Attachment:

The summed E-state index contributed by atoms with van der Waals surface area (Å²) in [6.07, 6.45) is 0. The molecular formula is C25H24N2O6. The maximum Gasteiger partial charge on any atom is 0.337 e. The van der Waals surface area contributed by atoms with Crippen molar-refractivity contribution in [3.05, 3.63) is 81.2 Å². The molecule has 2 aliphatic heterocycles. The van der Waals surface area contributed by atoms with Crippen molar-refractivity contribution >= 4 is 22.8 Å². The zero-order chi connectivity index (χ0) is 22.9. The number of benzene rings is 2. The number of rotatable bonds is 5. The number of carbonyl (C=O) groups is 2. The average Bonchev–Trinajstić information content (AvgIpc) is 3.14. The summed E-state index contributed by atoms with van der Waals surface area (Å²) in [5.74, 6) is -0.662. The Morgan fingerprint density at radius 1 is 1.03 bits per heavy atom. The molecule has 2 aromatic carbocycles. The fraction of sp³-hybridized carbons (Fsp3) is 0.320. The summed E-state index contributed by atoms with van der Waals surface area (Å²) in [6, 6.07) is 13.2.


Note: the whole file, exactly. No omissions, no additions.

The summed E-state index contributed by atoms with van der Waals surface area (Å²) in [6.07, 6.45) is 0. The molecular formula is C25H24N2O6. The maximum Gasteiger partial charge on any atom is 0.337 e. The van der Waals surface area contributed by atoms with Crippen molar-refractivity contribution in [3.05, 3.63) is 81.2 Å². The molecule has 2 aliphatic heterocycles. The van der Waals surface area contributed by atoms with Crippen molar-refractivity contribution >= 4 is 22.8 Å². The zero-order chi connectivity index (χ0) is 22.9. The number of benzene rings is 2. The number of rotatable bonds is 5. The number of carbonyl (C=O) groups is 2. The average Bonchev–Trinajstić information content (AvgIpc) is 3.14. The summed E-state index contributed by atoms with van der Waals surface area (Å²) in [5.74, 6) is -0.662. The Morgan fingerprint density at radius 1 is 1.03 bits per heavy atom. The molecule has 2 aromatic carbocycles. The fraction of sp³-hybridized carbons (Fsp3) is 0.320. The summed E-state index contributed by atoms with van der Waals surface area (Å²) in [6, 6.07) is 13.2.